JFS’ summer program, Philly Farm Crew, coordinates volunteer labor for urban farms such as Teens 4 Good and Grow Philly. Philly Farm Crew is not just about weeding. JFS educators explain Judaic beliefs, exploring their relevance to social justice. Volunteer Dirk McGurk appreciates the insights into Judaism, though he admits beautiful sunsets, interesting co-workers and growing food also draw him to Farm Crew. Forager David Siller, self-described as “culturally Jewish,” teaches JFS workshops. Siller thinks that many young adults grew up like him, without a meaningful connection to nature. “Gardening to me meant weeding the patio,” he says. He believes JFS fosters real connections, regardless of religion.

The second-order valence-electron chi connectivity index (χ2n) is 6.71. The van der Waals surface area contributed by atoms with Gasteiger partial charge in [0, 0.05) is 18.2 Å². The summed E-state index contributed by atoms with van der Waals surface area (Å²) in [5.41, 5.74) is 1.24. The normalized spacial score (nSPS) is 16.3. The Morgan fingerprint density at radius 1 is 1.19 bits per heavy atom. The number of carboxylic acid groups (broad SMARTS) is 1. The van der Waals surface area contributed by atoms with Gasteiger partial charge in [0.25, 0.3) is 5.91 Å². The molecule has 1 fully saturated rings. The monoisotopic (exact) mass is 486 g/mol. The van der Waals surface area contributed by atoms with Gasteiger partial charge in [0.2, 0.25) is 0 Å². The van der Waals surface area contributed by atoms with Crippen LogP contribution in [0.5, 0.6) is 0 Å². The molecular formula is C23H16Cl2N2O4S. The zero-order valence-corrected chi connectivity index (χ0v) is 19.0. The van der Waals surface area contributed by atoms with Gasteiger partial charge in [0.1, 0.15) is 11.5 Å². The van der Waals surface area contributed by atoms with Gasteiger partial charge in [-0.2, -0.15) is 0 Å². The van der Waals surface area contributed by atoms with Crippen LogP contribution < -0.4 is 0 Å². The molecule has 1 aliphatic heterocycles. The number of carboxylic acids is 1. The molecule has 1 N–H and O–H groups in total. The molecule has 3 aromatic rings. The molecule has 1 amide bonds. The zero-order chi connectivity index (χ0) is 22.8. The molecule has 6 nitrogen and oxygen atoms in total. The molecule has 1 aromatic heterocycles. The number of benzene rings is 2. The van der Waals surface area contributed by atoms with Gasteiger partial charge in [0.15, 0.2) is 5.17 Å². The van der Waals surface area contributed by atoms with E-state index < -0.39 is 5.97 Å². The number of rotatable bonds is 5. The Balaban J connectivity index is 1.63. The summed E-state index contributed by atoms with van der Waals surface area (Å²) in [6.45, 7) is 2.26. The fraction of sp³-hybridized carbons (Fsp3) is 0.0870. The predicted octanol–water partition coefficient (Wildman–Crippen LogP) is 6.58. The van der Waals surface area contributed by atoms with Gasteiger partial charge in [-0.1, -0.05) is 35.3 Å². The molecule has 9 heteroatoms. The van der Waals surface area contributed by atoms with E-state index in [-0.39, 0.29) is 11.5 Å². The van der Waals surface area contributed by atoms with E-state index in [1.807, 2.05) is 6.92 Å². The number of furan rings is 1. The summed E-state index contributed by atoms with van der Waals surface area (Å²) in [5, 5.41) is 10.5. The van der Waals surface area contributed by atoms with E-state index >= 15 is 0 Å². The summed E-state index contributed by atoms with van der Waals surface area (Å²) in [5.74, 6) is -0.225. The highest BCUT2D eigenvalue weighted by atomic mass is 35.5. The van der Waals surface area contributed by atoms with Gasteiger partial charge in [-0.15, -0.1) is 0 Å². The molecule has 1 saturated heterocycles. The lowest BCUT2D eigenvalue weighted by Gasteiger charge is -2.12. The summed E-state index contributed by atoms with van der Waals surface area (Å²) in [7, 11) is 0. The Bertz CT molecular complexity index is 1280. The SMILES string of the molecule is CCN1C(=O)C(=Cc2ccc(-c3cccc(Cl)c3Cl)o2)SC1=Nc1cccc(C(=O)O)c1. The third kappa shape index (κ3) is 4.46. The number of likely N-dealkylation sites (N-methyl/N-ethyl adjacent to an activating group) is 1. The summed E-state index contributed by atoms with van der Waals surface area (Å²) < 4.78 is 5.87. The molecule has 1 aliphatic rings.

Passow recently began hosting Shabbat and Jewish holidays like Sukkoth, the harvest festival, in the West Philly backyard his family co-owns with neighbors. The modest lot shelters raised vegetable beds, children’s play areas, and a community table for sharing meals. These events help convince Passow that JFS can connect with millennials in important ways—by creating a community of practice for those with a religious imperative, and by offering a rich, spiritual context for secular activists. Bridget Flynn, a Repair the World fellow at JFS who is not Jewish, feels that “Nati does a really good job of contextualizing Judaism in food justice, exploring universal values that everybody believes in... I’ve gotten to see how religion moves people and builds community in that sense.”